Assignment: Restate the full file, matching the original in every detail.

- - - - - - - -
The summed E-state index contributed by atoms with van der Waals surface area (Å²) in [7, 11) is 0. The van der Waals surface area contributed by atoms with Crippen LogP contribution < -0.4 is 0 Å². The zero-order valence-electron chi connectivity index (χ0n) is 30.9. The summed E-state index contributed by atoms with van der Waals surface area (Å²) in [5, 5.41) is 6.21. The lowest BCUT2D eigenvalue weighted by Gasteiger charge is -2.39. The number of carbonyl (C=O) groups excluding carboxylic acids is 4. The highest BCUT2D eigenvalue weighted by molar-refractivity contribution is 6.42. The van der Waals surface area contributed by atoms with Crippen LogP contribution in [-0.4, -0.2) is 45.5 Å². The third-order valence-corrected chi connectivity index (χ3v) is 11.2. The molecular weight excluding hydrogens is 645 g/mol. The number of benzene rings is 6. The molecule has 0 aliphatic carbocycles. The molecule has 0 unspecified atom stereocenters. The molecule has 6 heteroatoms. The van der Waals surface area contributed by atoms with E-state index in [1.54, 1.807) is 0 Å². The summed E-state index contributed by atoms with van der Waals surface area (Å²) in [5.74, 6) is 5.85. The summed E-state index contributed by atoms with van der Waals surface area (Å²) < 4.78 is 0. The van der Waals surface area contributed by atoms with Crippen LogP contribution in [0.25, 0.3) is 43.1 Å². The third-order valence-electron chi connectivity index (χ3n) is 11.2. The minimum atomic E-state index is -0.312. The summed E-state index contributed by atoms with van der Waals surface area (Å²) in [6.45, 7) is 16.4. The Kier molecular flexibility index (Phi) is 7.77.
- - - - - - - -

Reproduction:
The summed E-state index contributed by atoms with van der Waals surface area (Å²) in [7, 11) is 0. The van der Waals surface area contributed by atoms with Crippen LogP contribution < -0.4 is 0 Å². The zero-order valence-electron chi connectivity index (χ0n) is 30.9. The summed E-state index contributed by atoms with van der Waals surface area (Å²) in [5, 5.41) is 6.21. The lowest BCUT2D eigenvalue weighted by Gasteiger charge is -2.39. The number of carbonyl (C=O) groups excluding carboxylic acids is 4. The highest BCUT2D eigenvalue weighted by molar-refractivity contribution is 6.42. The van der Waals surface area contributed by atoms with Crippen LogP contribution in [-0.4, -0.2) is 45.5 Å². The third-order valence-corrected chi connectivity index (χ3v) is 11.2. The molecular weight excluding hydrogens is 645 g/mol. The number of benzene rings is 6. The molecule has 0 aliphatic carbocycles. The molecule has 0 unspecified atom stereocenters. The molecule has 6 heteroatoms. The van der Waals surface area contributed by atoms with E-state index in [1.54, 1.807) is 0 Å². The summed E-state index contributed by atoms with van der Waals surface area (Å²) in [5.74, 6) is 5.85. The summed E-state index contributed by atoms with van der Waals surface area (Å²) < 4.78 is 0. The van der Waals surface area contributed by atoms with Crippen LogP contribution in [0.25, 0.3) is 43.1 Å². The third-order valence-electron chi connectivity index (χ3n) is 11.2. The minimum atomic E-state index is -0.312. The summed E-state index contributed by atoms with van der Waals surface area (Å²) in [6.45, 7) is 16.4. The Kier molecular flexibility index (Phi) is 7.77.